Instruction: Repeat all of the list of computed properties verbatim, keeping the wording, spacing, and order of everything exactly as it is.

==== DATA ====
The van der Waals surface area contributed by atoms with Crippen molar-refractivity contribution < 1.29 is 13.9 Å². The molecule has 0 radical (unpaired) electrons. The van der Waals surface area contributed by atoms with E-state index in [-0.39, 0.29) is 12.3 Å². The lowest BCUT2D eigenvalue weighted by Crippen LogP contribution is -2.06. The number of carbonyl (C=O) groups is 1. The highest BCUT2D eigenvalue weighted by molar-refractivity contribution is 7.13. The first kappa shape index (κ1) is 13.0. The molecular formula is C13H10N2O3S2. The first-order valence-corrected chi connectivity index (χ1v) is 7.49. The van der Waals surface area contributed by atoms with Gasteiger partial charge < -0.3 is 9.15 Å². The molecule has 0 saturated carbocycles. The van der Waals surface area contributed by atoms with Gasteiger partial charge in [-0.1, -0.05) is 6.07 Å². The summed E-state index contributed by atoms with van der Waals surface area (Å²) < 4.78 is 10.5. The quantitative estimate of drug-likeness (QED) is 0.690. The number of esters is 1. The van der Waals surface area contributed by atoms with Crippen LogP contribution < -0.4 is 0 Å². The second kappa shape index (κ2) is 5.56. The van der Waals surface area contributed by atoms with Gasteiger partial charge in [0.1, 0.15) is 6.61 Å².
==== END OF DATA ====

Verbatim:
The van der Waals surface area contributed by atoms with Crippen molar-refractivity contribution < 1.29 is 13.9 Å². The molecule has 0 radical (unpaired) electrons. The van der Waals surface area contributed by atoms with E-state index in [-0.39, 0.29) is 12.3 Å². The lowest BCUT2D eigenvalue weighted by Crippen LogP contribution is -2.06. The number of carbonyl (C=O) groups is 1. The highest BCUT2D eigenvalue weighted by molar-refractivity contribution is 7.13. The first kappa shape index (κ1) is 13.0. The molecular formula is C13H10N2O3S2. The first-order valence-corrected chi connectivity index (χ1v) is 7.49. The van der Waals surface area contributed by atoms with Gasteiger partial charge < -0.3 is 9.15 Å². The molecule has 0 saturated carbocycles. The van der Waals surface area contributed by atoms with Gasteiger partial charge in [-0.1, -0.05) is 6.07 Å². The summed E-state index contributed by atoms with van der Waals surface area (Å²) < 4.78 is 10.5. The quantitative estimate of drug-likeness (QED) is 0.690. The number of esters is 1. The van der Waals surface area contributed by atoms with Crippen LogP contribution < -0.4 is 0 Å². The second kappa shape index (κ2) is 5.56. The van der Waals surface area contributed by atoms with Gasteiger partial charge in [0.1, 0.15) is 6.61 Å².